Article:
On the heels of the college admissions scandal, last week ProPublica uncovered dozens of suburban Chicago families exploiting dependency status rules in the financial aid application process to their benefit. Indirectly implicated in the Illinois scandal are need-based financial aid programs, like the state’s Monetary Award Program (MAP), which may be awarding already-limited state dollars to students who may not, in reality, be eligible. This blog post gives a quick overview of what state lawmakers need to know about the scandal and how to formulate next steps.
What happened: When a student applies for federal financial aid, they answer a series of questions to determine if their parent needs to provide their financial information. The majority of students matriculating directly from high school to college are classified as dependent — meaning their parents must provide their income and asset information. Federal rules allow for students in extraordinary circumstances to be classified as independent — meaning only the student will provide their information on the form. These situations include, for example, being in foster care or being homeless. Another way that a student can exclude their parent’s financial information is by being in guardianship. The ProPublica investigation uncovered families that had gone through the legal process of granting guardianship of their minor children to another adult so that the student would be considered independent in the aid application process.
What it means: Independent students only need to report their own income and assets on their aid application, along with that of their spouse if the student is married. Because many students matriculating directly from high school to college likely have low income and limited assets of their own, their aid applications would qualify them for need-based federal, state and institutional aid. This would be in the form of Pell Grants, and, if the student is from one of the 49 states that offer need-based aid, a state grant, plus any institutional dollars.
Why it matters: Recent research estimates that nearly a million students who are eligible for state financial aid never receive it because of chronic misalignment between state aid eligibility rules and state funding for the programs; in the majority of states, there are many more eligible students than available awards. In most state contexts, families using the guardianship scam are taking limited resources from the pockets of students who could not otherwise afford college.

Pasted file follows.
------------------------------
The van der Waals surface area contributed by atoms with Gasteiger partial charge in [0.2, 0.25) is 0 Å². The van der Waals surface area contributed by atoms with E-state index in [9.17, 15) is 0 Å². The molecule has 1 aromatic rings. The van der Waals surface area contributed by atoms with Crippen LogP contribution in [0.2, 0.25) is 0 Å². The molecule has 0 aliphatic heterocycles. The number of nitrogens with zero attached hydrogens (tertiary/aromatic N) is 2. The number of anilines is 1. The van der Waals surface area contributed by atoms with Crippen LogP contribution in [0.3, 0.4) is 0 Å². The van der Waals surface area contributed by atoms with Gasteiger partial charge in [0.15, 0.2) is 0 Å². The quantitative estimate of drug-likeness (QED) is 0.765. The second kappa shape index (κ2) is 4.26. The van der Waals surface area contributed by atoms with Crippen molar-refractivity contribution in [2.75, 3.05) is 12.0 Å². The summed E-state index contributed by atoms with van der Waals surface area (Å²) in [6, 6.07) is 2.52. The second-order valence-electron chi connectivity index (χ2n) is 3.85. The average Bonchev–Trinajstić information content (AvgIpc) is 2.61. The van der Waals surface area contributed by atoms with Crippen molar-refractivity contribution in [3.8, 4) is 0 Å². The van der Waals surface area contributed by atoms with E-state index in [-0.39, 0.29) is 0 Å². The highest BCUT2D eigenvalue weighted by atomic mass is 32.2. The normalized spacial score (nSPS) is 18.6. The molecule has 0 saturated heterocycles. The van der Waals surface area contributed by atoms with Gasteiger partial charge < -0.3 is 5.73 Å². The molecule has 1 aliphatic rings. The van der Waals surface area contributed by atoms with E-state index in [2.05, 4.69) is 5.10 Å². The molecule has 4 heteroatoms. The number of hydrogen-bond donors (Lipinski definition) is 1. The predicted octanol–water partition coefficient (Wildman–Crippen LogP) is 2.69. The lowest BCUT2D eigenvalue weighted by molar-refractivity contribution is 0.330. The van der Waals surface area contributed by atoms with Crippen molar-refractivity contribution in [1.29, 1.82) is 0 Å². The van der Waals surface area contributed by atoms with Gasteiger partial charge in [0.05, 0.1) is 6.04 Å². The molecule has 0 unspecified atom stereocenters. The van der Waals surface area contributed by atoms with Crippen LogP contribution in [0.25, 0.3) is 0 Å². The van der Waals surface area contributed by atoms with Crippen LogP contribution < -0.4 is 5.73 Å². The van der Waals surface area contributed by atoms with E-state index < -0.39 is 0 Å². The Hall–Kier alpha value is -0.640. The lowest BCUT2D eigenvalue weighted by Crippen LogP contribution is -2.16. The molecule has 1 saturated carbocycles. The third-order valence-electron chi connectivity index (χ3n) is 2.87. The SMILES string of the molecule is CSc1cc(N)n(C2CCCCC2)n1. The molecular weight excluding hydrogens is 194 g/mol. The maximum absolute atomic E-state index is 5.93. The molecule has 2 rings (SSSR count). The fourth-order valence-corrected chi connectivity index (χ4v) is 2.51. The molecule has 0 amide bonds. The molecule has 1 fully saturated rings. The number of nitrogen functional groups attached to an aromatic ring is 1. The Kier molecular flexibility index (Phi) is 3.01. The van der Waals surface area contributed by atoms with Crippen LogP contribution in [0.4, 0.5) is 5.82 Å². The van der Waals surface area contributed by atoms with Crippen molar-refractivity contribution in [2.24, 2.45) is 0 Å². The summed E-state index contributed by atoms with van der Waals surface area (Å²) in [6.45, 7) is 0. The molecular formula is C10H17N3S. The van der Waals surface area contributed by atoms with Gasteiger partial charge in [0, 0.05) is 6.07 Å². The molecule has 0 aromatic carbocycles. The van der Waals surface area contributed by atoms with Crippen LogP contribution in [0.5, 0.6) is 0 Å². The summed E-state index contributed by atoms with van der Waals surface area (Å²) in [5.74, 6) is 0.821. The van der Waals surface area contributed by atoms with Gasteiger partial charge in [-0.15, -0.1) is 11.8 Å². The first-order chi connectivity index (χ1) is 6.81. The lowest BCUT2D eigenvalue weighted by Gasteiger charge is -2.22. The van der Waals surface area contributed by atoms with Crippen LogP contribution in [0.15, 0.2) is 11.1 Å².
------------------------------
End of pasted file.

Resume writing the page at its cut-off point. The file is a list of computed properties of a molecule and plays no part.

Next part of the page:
Why it also may not matter: Policy leaders may consider the scope of this scandal against the overall backdrop of state financial aid. In 2017, 121,579 students received support from the Illinois MAP program. Even if 100 families went through this legal process, that represents .0008% of total recipients. While waste should always be avoided, policy leaders should be honest about how their limited time and resources during and out of legislative session may be used to best serve all students.
What can be done: Policy leaders in any state seeking to act in response to the Illinois scandal may consider the following options:
Maintain alignment with the federal aid process. Many agree that simplifying the application process for financial aid serves all students well, especially those from low-income backgrounds. To achieve this, most states align with information that students already submit on their Free Application for Federal Student Aid to award state aid. In fact, over three-quarters of state aid is disbursed based on information a student submits on the FAFSA. Decoupling the state aid application process from the federal application process is very likely to cause more problems than it solves.
Examine legal rules for guardianship in your state. The dependency status rules on the FAFSA only function if the legal system granting guardianship of minor children is carried out with fidelity to the law. We have more to learn about the families implicated in the Illinois scandal, including which judges heard the cases and what grounds the families used as justification for the change. This information should likely inform efforts to mitigate the scam.
We will keep our ear to the ground for further developments and are available to consult on possible responses to the scandal. Please don’t hesitate to reach out if we can be of assistance.
Senior Policy Analyst
Education Commission of the States
Sarah supports the research and analytical capacity of the policy team in her role as a senior policy analyst at Education Commission of the States. Sarah has extensive experience in student financial aid programs, and is frequently called upon as an expert in state financial aid policy and practice. A recipient of state aid herself, Sarah believes that state policy leaders have a key role to play in ensuring affordable postsecondary opportunities for students from all backgrounds.